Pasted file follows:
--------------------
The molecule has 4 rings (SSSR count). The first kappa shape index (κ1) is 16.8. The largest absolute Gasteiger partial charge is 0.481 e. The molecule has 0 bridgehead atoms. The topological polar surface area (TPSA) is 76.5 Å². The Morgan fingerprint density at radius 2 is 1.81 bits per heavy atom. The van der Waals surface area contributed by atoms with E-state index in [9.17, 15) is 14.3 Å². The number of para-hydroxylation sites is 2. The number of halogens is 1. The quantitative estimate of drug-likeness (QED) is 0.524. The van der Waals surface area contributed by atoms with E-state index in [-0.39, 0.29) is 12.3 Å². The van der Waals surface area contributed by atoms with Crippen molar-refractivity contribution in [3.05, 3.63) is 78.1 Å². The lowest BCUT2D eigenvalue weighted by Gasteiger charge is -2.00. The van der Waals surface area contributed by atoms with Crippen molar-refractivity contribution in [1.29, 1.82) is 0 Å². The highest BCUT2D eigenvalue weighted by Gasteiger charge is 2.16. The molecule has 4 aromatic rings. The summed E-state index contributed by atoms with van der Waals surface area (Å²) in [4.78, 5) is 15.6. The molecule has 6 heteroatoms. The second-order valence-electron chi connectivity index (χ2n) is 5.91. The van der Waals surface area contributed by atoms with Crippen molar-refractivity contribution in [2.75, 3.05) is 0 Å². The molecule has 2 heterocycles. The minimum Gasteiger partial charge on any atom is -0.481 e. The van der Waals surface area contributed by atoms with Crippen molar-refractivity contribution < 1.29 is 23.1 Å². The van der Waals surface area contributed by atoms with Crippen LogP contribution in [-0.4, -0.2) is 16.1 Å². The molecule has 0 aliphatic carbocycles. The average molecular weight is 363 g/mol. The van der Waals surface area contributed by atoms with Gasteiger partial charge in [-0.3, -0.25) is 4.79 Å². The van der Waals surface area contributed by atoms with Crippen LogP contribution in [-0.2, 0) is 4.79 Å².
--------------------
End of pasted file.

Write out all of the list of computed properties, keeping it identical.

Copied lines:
The molecule has 4 rings (SSSR count). The first kappa shape index (κ1) is 16.8. The largest absolute Gasteiger partial charge is 0.481 e. The molecule has 0 bridgehead atoms. The topological polar surface area (TPSA) is 76.5 Å². The Morgan fingerprint density at radius 2 is 1.81 bits per heavy atom. The van der Waals surface area contributed by atoms with E-state index in [9.17, 15) is 14.3 Å². The number of para-hydroxylation sites is 2. The number of halogens is 1. The quantitative estimate of drug-likeness (QED) is 0.524. The van der Waals surface area contributed by atoms with E-state index in [-0.39, 0.29) is 12.3 Å². The van der Waals surface area contributed by atoms with Crippen molar-refractivity contribution in [3.05, 3.63) is 78.1 Å². The lowest BCUT2D eigenvalue weighted by Gasteiger charge is -2.00. The van der Waals surface area contributed by atoms with Crippen molar-refractivity contribution in [1.29, 1.82) is 0 Å². The highest BCUT2D eigenvalue weighted by Gasteiger charge is 2.16. The molecule has 4 aromatic rings. The summed E-state index contributed by atoms with van der Waals surface area (Å²) in [4.78, 5) is 15.6. The molecule has 6 heteroatoms. The second-order valence-electron chi connectivity index (χ2n) is 5.91. The van der Waals surface area contributed by atoms with Crippen molar-refractivity contribution in [2.75, 3.05) is 0 Å². The molecule has 2 heterocycles. The minimum Gasteiger partial charge on any atom is -0.481 e. The van der Waals surface area contributed by atoms with Crippen molar-refractivity contribution < 1.29 is 23.1 Å². The van der Waals surface area contributed by atoms with Crippen LogP contribution in [-0.4, -0.2) is 16.1 Å². The molecule has 0 aliphatic carbocycles. The average molecular weight is 363 g/mol. The van der Waals surface area contributed by atoms with Gasteiger partial charge in [-0.3, -0.25) is 4.79 Å². The van der Waals surface area contributed by atoms with Crippen LogP contribution in [-0.2, 0) is 4.79 Å².